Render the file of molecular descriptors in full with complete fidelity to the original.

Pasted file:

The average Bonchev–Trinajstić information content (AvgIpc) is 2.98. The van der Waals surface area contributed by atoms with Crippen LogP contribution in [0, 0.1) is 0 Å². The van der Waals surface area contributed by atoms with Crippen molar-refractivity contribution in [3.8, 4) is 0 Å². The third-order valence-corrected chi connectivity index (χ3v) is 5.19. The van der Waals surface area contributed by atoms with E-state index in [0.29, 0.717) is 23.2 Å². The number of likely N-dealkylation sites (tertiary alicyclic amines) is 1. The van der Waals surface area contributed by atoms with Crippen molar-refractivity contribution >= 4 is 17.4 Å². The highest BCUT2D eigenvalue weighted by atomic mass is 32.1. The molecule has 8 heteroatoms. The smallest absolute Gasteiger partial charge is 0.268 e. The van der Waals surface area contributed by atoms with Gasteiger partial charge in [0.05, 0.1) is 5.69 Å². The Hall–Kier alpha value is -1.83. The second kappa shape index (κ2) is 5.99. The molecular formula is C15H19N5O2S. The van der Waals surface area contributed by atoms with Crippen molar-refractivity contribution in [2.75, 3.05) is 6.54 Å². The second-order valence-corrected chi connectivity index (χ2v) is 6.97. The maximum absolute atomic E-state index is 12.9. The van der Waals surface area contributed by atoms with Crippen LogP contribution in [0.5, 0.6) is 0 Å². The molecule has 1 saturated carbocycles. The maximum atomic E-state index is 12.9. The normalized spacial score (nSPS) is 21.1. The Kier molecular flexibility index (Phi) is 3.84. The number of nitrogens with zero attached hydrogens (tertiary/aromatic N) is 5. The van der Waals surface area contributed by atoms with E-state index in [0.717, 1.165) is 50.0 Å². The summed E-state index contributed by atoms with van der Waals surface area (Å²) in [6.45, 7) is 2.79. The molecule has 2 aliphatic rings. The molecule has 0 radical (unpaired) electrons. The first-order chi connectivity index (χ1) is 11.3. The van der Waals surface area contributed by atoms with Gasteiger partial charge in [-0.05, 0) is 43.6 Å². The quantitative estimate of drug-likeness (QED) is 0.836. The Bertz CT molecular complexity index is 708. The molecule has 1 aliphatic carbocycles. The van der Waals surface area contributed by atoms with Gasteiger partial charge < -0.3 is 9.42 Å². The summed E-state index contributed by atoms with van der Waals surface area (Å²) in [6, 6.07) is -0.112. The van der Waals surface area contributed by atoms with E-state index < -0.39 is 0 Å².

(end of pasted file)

The average Bonchev–Trinajstić information content (AvgIpc) is 2.98. The van der Waals surface area contributed by atoms with Crippen LogP contribution in [0, 0.1) is 0 Å². The van der Waals surface area contributed by atoms with Crippen molar-refractivity contribution in [3.8, 4) is 0 Å². The third-order valence-corrected chi connectivity index (χ3v) is 5.19. The van der Waals surface area contributed by atoms with E-state index in [0.29, 0.717) is 23.2 Å². The number of likely N-dealkylation sites (tertiary alicyclic amines) is 1. The van der Waals surface area contributed by atoms with Crippen molar-refractivity contribution >= 4 is 17.4 Å². The highest BCUT2D eigenvalue weighted by atomic mass is 32.1. The molecule has 8 heteroatoms. The smallest absolute Gasteiger partial charge is 0.268 e. The van der Waals surface area contributed by atoms with Gasteiger partial charge in [0.05, 0.1) is 5.69 Å². The Hall–Kier alpha value is -1.83. The second kappa shape index (κ2) is 5.99. The molecular formula is C15H19N5O2S. The van der Waals surface area contributed by atoms with Crippen molar-refractivity contribution in [2.75, 3.05) is 6.54 Å². The second-order valence-corrected chi connectivity index (χ2v) is 6.97. The maximum absolute atomic E-state index is 12.9. The van der Waals surface area contributed by atoms with Crippen LogP contribution in [0.5, 0.6) is 0 Å². The molecule has 1 saturated carbocycles. The maximum atomic E-state index is 12.9. The normalized spacial score (nSPS) is 21.1. The Kier molecular flexibility index (Phi) is 3.84. The number of nitrogens with zero attached hydrogens (tertiary/aromatic N) is 5. The van der Waals surface area contributed by atoms with E-state index in [0.717, 1.165) is 50.0 Å². The summed E-state index contributed by atoms with van der Waals surface area (Å²) in [6.45, 7) is 2.79. The molecule has 2 aliphatic rings. The molecule has 0 radical (unpaired) electrons. The first-order chi connectivity index (χ1) is 11.3. The van der Waals surface area contributed by atoms with Gasteiger partial charge in [-0.05, 0) is 43.6 Å². The quantitative estimate of drug-likeness (QED) is 0.836. The Bertz CT molecular complexity index is 708. The molecule has 1 aliphatic carbocycles. The van der Waals surface area contributed by atoms with Gasteiger partial charge < -0.3 is 9.42 Å². The summed E-state index contributed by atoms with van der Waals surface area (Å²) in [6, 6.07) is -0.112. The van der Waals surface area contributed by atoms with E-state index < -0.39 is 0 Å².